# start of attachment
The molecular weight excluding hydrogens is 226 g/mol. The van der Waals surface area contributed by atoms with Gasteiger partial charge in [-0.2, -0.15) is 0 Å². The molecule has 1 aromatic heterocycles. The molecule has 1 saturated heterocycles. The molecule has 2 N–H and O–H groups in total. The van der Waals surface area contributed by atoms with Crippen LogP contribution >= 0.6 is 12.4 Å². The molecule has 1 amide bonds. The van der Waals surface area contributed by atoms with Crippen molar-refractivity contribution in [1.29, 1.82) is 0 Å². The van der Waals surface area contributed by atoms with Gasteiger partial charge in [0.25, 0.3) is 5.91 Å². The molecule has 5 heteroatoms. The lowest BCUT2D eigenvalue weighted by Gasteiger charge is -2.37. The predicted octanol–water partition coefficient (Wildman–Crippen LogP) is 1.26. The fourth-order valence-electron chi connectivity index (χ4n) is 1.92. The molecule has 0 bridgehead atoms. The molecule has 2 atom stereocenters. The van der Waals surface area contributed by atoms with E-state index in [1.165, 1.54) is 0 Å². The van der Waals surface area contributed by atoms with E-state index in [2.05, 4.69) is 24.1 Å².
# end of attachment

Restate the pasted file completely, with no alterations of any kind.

The molecular weight excluding hydrogens is 226 g/mol. The van der Waals surface area contributed by atoms with Gasteiger partial charge in [-0.2, -0.15) is 0 Å². The molecule has 1 aromatic heterocycles. The molecule has 1 saturated heterocycles. The molecule has 2 N–H and O–H groups in total. The van der Waals surface area contributed by atoms with Crippen LogP contribution >= 0.6 is 12.4 Å². The molecule has 1 amide bonds. The van der Waals surface area contributed by atoms with Crippen molar-refractivity contribution in [1.29, 1.82) is 0 Å². The van der Waals surface area contributed by atoms with Gasteiger partial charge in [0.25, 0.3) is 5.91 Å². The molecule has 5 heteroatoms. The lowest BCUT2D eigenvalue weighted by Gasteiger charge is -2.37. The predicted octanol–water partition coefficient (Wildman–Crippen LogP) is 1.26. The fourth-order valence-electron chi connectivity index (χ4n) is 1.92. The molecule has 0 bridgehead atoms. The molecule has 2 atom stereocenters. The van der Waals surface area contributed by atoms with E-state index in [1.165, 1.54) is 0 Å². The van der Waals surface area contributed by atoms with E-state index in [2.05, 4.69) is 24.1 Å².